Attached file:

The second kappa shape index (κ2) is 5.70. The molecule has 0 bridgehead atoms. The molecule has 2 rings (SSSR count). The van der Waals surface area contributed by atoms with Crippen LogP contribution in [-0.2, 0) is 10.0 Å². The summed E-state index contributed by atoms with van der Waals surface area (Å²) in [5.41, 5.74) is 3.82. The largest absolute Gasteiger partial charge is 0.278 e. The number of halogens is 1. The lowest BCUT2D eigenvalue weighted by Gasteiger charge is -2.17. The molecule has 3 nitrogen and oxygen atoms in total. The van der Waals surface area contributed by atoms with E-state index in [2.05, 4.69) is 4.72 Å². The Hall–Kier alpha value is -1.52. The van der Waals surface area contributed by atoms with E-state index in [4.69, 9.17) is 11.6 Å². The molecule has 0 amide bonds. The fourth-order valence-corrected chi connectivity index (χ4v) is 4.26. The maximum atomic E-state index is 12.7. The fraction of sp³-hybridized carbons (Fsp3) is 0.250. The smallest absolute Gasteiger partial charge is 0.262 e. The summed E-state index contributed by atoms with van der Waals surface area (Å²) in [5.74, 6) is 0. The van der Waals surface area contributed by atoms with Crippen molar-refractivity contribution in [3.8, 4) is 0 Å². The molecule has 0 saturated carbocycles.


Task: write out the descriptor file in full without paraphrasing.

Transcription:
The second kappa shape index (κ2) is 5.70. The molecule has 0 bridgehead atoms. The molecule has 2 rings (SSSR count). The van der Waals surface area contributed by atoms with Crippen LogP contribution in [-0.2, 0) is 10.0 Å². The summed E-state index contributed by atoms with van der Waals surface area (Å²) in [5.41, 5.74) is 3.82. The largest absolute Gasteiger partial charge is 0.278 e. The number of halogens is 1. The lowest BCUT2D eigenvalue weighted by Gasteiger charge is -2.17. The molecule has 3 nitrogen and oxygen atoms in total. The van der Waals surface area contributed by atoms with E-state index in [2.05, 4.69) is 4.72 Å². The Hall–Kier alpha value is -1.52. The van der Waals surface area contributed by atoms with E-state index in [4.69, 9.17) is 11.6 Å². The molecule has 0 amide bonds. The fourth-order valence-corrected chi connectivity index (χ4v) is 4.26. The maximum atomic E-state index is 12.7. The fraction of sp³-hybridized carbons (Fsp3) is 0.250. The smallest absolute Gasteiger partial charge is 0.262 e. The summed E-state index contributed by atoms with van der Waals surface area (Å²) in [5.74, 6) is 0. The van der Waals surface area contributed by atoms with Crippen molar-refractivity contribution in [3.8, 4) is 0 Å². The molecule has 0 saturated carbocycles.